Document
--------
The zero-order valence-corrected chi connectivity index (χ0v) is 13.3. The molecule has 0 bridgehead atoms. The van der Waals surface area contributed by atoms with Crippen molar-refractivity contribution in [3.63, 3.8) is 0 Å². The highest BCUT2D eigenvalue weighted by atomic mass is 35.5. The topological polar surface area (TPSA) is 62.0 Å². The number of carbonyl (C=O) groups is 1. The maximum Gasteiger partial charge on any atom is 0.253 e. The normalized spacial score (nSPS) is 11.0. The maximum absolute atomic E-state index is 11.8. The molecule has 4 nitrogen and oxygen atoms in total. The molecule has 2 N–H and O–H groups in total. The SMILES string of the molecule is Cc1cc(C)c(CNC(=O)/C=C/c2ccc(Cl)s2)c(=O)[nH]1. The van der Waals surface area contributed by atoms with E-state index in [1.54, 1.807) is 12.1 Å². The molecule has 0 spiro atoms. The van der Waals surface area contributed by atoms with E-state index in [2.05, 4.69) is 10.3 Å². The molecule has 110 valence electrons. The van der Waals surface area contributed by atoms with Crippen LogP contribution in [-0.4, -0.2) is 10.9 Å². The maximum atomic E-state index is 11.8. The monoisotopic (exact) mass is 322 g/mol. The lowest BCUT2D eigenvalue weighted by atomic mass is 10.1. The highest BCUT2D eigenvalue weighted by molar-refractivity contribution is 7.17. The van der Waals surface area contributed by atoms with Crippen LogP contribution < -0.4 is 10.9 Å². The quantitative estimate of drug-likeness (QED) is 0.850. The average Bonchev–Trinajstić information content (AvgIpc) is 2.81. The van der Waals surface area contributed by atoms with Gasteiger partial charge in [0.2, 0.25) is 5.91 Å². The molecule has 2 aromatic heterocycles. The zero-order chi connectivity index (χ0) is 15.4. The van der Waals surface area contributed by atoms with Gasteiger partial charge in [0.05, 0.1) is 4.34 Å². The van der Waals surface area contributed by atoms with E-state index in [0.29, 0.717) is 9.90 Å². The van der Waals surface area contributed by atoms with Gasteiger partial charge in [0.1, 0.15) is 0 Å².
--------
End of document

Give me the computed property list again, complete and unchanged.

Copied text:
The zero-order valence-corrected chi connectivity index (χ0v) is 13.3. The molecule has 0 bridgehead atoms. The van der Waals surface area contributed by atoms with Crippen molar-refractivity contribution in [3.63, 3.8) is 0 Å². The highest BCUT2D eigenvalue weighted by atomic mass is 35.5. The topological polar surface area (TPSA) is 62.0 Å². The number of carbonyl (C=O) groups is 1. The maximum Gasteiger partial charge on any atom is 0.253 e. The normalized spacial score (nSPS) is 11.0. The maximum absolute atomic E-state index is 11.8. The molecule has 4 nitrogen and oxygen atoms in total. The molecule has 2 N–H and O–H groups in total. The SMILES string of the molecule is Cc1cc(C)c(CNC(=O)/C=C/c2ccc(Cl)s2)c(=O)[nH]1. The van der Waals surface area contributed by atoms with E-state index in [1.54, 1.807) is 12.1 Å². The molecule has 0 spiro atoms. The van der Waals surface area contributed by atoms with E-state index in [2.05, 4.69) is 10.3 Å². The molecule has 110 valence electrons. The van der Waals surface area contributed by atoms with Crippen LogP contribution in [-0.4, -0.2) is 10.9 Å². The maximum atomic E-state index is 11.8. The monoisotopic (exact) mass is 322 g/mol. The lowest BCUT2D eigenvalue weighted by atomic mass is 10.1. The highest BCUT2D eigenvalue weighted by molar-refractivity contribution is 7.17. The van der Waals surface area contributed by atoms with Crippen LogP contribution < -0.4 is 10.9 Å². The quantitative estimate of drug-likeness (QED) is 0.850. The average Bonchev–Trinajstić information content (AvgIpc) is 2.81. The van der Waals surface area contributed by atoms with Gasteiger partial charge in [0.2, 0.25) is 5.91 Å². The molecule has 2 aromatic heterocycles. The zero-order chi connectivity index (χ0) is 15.4. The van der Waals surface area contributed by atoms with Gasteiger partial charge in [0.05, 0.1) is 4.34 Å². The van der Waals surface area contributed by atoms with E-state index in [0.29, 0.717) is 9.90 Å². The van der Waals surface area contributed by atoms with Gasteiger partial charge in [0.1, 0.15) is 0 Å².